(The following statement was released by the rating agency)
Dec 10 -
Summary analysis -- Braskem S.A. ---------------------------------- 10-Dec-2012
CREDIT RATING: BBB-/Stable/-- Country: Brazil
Primary SIC: Chemicals &
Mult. CUSIP6: 105532
Mult. CUSIP6: 10553H
Mult. CUSIP6: 10553J
Credit Rating History:
Local currency Foreign currency
30-Mar-2011 BBB-/-- BBB-/--
06-Dec-2007 BB+/-- BB+/--
Standard & Poor’s Ratings Services’ ratings on Brazil-based petrochemical company Braskem S.A. are primarily based on its expectations that the company will maintain its competitive advantages in the Federative Republic of Brazil’s (foreign currency rating BBB/Stable/A-2, local currency rating A-/Stable/A-2) petrochemical industry, its increasingly efficient operations with larger scale and feedstock diversification, and its strong ownership, which provides it with the flexibility to adjust to industry downturns.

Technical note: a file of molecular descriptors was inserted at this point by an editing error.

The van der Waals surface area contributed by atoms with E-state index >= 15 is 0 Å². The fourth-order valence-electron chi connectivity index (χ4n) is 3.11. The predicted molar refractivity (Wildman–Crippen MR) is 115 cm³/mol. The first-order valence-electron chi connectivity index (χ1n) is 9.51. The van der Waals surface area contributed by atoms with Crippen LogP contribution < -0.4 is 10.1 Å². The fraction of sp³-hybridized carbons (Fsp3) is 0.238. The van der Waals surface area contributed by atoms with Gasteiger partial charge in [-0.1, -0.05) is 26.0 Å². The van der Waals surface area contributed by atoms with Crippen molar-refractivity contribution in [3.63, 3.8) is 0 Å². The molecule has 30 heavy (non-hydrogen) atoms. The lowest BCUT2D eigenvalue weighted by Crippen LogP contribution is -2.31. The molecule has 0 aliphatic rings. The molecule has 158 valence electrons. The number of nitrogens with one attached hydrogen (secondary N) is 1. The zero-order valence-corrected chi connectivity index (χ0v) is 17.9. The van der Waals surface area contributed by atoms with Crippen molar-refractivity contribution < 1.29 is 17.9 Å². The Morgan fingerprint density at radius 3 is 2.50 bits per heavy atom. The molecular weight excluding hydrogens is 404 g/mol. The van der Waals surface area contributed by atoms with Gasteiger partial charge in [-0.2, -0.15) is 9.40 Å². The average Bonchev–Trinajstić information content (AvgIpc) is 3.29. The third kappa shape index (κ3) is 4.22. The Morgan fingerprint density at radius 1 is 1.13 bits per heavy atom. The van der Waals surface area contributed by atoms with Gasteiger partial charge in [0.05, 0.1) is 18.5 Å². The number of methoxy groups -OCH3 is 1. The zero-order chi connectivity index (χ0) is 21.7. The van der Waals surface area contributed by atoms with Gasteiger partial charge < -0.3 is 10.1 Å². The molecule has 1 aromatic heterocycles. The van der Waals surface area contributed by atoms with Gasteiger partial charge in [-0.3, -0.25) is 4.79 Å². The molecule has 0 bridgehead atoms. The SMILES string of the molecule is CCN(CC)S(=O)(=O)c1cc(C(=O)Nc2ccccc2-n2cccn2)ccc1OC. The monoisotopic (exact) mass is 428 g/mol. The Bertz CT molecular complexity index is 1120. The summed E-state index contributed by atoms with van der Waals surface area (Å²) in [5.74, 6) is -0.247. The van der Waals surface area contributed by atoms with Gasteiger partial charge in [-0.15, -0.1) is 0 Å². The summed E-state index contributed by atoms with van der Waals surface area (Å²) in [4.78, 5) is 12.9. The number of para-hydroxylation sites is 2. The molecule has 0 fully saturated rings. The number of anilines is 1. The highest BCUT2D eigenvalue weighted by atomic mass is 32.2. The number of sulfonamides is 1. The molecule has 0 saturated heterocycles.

Despite the company’s weak performance in the first half of 2012, we believe that it continues to have capital discipline and it is committed to an important deleveraging strategy that should allow it to show net debt financial metrics that are more commensurate with our assessment of a “significant” financial risk profile by year-end 2013.
Despite strong competition from imports, the company benefits from its dominant position in Brazil’s petrochemicals market as the sole local producer of polyethylene and polypropylene, and a leading supplier of polyvinyl chloride (PVC). Braskem’s feedstock contracts with Petrobras, its close commercial relationships with its fragmented customer base, and its strong distribution capabilities allow it to sell products at adequate margins--even under severe competitive pressure. We believe that Braskem’s more balanced feedstock mix between naphtha and ethane, its high flexibility to plan production efficiently at several plants, its economies of scope and scale, and its operating synergies will help it weather uncertainties and, potentially, a longer market downturn.